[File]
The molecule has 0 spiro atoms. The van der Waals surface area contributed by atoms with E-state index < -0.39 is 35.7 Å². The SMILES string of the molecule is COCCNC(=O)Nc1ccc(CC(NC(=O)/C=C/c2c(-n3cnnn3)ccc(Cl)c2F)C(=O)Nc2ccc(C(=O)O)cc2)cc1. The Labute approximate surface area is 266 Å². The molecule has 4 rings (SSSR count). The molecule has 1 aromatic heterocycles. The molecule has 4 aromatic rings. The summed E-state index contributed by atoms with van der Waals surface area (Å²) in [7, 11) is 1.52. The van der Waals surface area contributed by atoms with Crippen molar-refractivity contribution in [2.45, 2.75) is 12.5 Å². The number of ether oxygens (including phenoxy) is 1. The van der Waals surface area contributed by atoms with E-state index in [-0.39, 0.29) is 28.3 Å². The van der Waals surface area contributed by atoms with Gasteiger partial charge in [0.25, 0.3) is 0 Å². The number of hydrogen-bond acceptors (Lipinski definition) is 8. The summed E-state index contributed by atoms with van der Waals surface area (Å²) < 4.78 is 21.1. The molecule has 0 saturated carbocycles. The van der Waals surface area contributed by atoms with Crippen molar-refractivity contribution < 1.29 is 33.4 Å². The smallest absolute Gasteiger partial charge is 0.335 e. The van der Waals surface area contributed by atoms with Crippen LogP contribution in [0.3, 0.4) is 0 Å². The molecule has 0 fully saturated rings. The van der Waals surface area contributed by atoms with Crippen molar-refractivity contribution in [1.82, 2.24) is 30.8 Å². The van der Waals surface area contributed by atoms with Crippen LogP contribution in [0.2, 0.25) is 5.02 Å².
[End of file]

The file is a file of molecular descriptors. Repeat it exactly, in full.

The molecule has 0 spiro atoms. The van der Waals surface area contributed by atoms with E-state index < -0.39 is 35.7 Å². The SMILES string of the molecule is COCCNC(=O)Nc1ccc(CC(NC(=O)/C=C/c2c(-n3cnnn3)ccc(Cl)c2F)C(=O)Nc2ccc(C(=O)O)cc2)cc1. The Labute approximate surface area is 266 Å². The molecule has 4 rings (SSSR count). The molecule has 1 aromatic heterocycles. The molecule has 4 aromatic rings. The summed E-state index contributed by atoms with van der Waals surface area (Å²) in [7, 11) is 1.52. The van der Waals surface area contributed by atoms with Crippen molar-refractivity contribution in [2.45, 2.75) is 12.5 Å². The number of ether oxygens (including phenoxy) is 1. The van der Waals surface area contributed by atoms with E-state index in [-0.39, 0.29) is 28.3 Å². The van der Waals surface area contributed by atoms with Gasteiger partial charge in [0.25, 0.3) is 0 Å². The number of hydrogen-bond acceptors (Lipinski definition) is 8. The summed E-state index contributed by atoms with van der Waals surface area (Å²) < 4.78 is 21.1. The molecule has 0 saturated carbocycles. The van der Waals surface area contributed by atoms with Crippen molar-refractivity contribution < 1.29 is 33.4 Å². The smallest absolute Gasteiger partial charge is 0.335 e. The van der Waals surface area contributed by atoms with Crippen LogP contribution in [0.3, 0.4) is 0 Å². The molecule has 0 fully saturated rings. The van der Waals surface area contributed by atoms with Crippen molar-refractivity contribution in [1.82, 2.24) is 30.8 Å². The van der Waals surface area contributed by atoms with Crippen LogP contribution in [0.2, 0.25) is 5.02 Å².